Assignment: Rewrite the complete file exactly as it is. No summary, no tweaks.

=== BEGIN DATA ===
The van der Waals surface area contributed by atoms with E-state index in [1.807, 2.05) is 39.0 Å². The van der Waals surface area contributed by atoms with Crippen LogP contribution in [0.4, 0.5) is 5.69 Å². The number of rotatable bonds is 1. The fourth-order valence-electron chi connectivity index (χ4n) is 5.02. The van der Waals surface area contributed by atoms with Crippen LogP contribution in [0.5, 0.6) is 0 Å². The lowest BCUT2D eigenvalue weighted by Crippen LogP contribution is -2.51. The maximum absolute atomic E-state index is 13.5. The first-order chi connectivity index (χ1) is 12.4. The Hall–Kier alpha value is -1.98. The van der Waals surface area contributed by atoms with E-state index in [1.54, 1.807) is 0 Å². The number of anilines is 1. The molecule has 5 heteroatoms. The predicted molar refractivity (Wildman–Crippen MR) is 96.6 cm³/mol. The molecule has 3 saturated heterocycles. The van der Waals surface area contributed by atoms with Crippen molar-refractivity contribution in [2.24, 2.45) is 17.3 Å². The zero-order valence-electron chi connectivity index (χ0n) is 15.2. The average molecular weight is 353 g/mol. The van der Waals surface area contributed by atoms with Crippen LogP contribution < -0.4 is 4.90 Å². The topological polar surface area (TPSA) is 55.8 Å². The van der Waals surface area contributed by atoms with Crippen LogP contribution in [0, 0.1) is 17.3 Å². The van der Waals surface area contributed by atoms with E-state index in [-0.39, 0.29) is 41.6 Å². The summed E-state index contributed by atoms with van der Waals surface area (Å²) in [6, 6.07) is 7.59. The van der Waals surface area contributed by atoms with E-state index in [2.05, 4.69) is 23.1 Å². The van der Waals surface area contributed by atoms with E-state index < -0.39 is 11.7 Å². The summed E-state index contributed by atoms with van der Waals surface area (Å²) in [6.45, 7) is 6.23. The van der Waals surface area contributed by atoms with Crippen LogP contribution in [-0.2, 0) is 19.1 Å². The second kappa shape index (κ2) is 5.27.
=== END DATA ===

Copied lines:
The van der Waals surface area contributed by atoms with E-state index in [1.807, 2.05) is 39.0 Å². The van der Waals surface area contributed by atoms with Crippen LogP contribution in [0.4, 0.5) is 5.69 Å². The number of rotatable bonds is 1. The fourth-order valence-electron chi connectivity index (χ4n) is 5.02. The van der Waals surface area contributed by atoms with Crippen LogP contribution in [0.5, 0.6) is 0 Å². The lowest BCUT2D eigenvalue weighted by Crippen LogP contribution is -2.51. The maximum absolute atomic E-state index is 13.5. The first-order chi connectivity index (χ1) is 12.4. The Hall–Kier alpha value is -1.98. The van der Waals surface area contributed by atoms with E-state index in [1.54, 1.807) is 0 Å². The number of anilines is 1. The molecule has 5 heteroatoms. The predicted molar refractivity (Wildman–Crippen MR) is 96.6 cm³/mol. The molecule has 3 saturated heterocycles. The van der Waals surface area contributed by atoms with Crippen molar-refractivity contribution in [2.24, 2.45) is 17.3 Å². The zero-order valence-electron chi connectivity index (χ0n) is 15.2. The average molecular weight is 353 g/mol. The van der Waals surface area contributed by atoms with Crippen LogP contribution < -0.4 is 4.90 Å². The topological polar surface area (TPSA) is 55.8 Å². The van der Waals surface area contributed by atoms with Crippen LogP contribution in [0, 0.1) is 17.3 Å². The van der Waals surface area contributed by atoms with E-state index in [-0.39, 0.29) is 41.6 Å². The summed E-state index contributed by atoms with van der Waals surface area (Å²) in [6, 6.07) is 7.59. The van der Waals surface area contributed by atoms with E-state index in [2.05, 4.69) is 23.1 Å². The van der Waals surface area contributed by atoms with E-state index < -0.39 is 11.7 Å². The summed E-state index contributed by atoms with van der Waals surface area (Å²) in [6.45, 7) is 6.23. The van der Waals surface area contributed by atoms with Crippen LogP contribution in [-0.2, 0) is 19.1 Å². The second kappa shape index (κ2) is 5.27.